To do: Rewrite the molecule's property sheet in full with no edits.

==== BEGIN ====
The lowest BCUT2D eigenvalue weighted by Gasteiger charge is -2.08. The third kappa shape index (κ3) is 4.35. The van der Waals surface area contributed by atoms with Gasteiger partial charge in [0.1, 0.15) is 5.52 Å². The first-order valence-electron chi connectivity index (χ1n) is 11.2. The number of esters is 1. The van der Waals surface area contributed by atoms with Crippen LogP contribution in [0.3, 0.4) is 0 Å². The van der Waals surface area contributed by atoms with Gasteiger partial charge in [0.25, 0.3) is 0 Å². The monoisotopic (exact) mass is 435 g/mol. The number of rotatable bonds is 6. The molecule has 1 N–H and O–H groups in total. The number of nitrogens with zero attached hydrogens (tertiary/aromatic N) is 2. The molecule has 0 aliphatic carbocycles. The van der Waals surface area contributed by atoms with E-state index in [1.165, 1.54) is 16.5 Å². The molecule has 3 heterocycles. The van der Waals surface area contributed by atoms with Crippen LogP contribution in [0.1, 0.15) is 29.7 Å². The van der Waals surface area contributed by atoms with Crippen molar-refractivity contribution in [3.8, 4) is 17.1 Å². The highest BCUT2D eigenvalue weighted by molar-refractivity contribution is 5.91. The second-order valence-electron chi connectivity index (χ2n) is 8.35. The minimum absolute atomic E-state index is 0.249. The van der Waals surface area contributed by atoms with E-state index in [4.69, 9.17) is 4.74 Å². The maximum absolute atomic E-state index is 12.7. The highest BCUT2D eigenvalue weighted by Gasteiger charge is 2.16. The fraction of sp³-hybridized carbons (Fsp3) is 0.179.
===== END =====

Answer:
The lowest BCUT2D eigenvalue weighted by Gasteiger charge is -2.08. The third kappa shape index (κ3) is 4.35. The van der Waals surface area contributed by atoms with Gasteiger partial charge in [0.1, 0.15) is 5.52 Å². The first-order valence-electron chi connectivity index (χ1n) is 11.2. The number of esters is 1. The van der Waals surface area contributed by atoms with Crippen LogP contribution in [0.3, 0.4) is 0 Å². The van der Waals surface area contributed by atoms with Gasteiger partial charge in [0.25, 0.3) is 0 Å². The monoisotopic (exact) mass is 435 g/mol. The number of rotatable bonds is 6. The molecule has 1 N–H and O–H groups in total. The number of nitrogens with zero attached hydrogens (tertiary/aromatic N) is 2. The molecule has 0 aliphatic carbocycles. The van der Waals surface area contributed by atoms with E-state index in [1.165, 1.54) is 16.5 Å². The molecule has 3 heterocycles. The van der Waals surface area contributed by atoms with Crippen LogP contribution in [0.1, 0.15) is 29.7 Å². The van der Waals surface area contributed by atoms with Crippen molar-refractivity contribution in [3.8, 4) is 17.1 Å². The highest BCUT2D eigenvalue weighted by molar-refractivity contribution is 5.91. The second-order valence-electron chi connectivity index (χ2n) is 8.35. The minimum absolute atomic E-state index is 0.249. The van der Waals surface area contributed by atoms with E-state index in [4.69, 9.17) is 4.74 Å². The maximum absolute atomic E-state index is 12.7. The highest BCUT2D eigenvalue weighted by Gasteiger charge is 2.16. The fraction of sp³-hybridized carbons (Fsp3) is 0.179.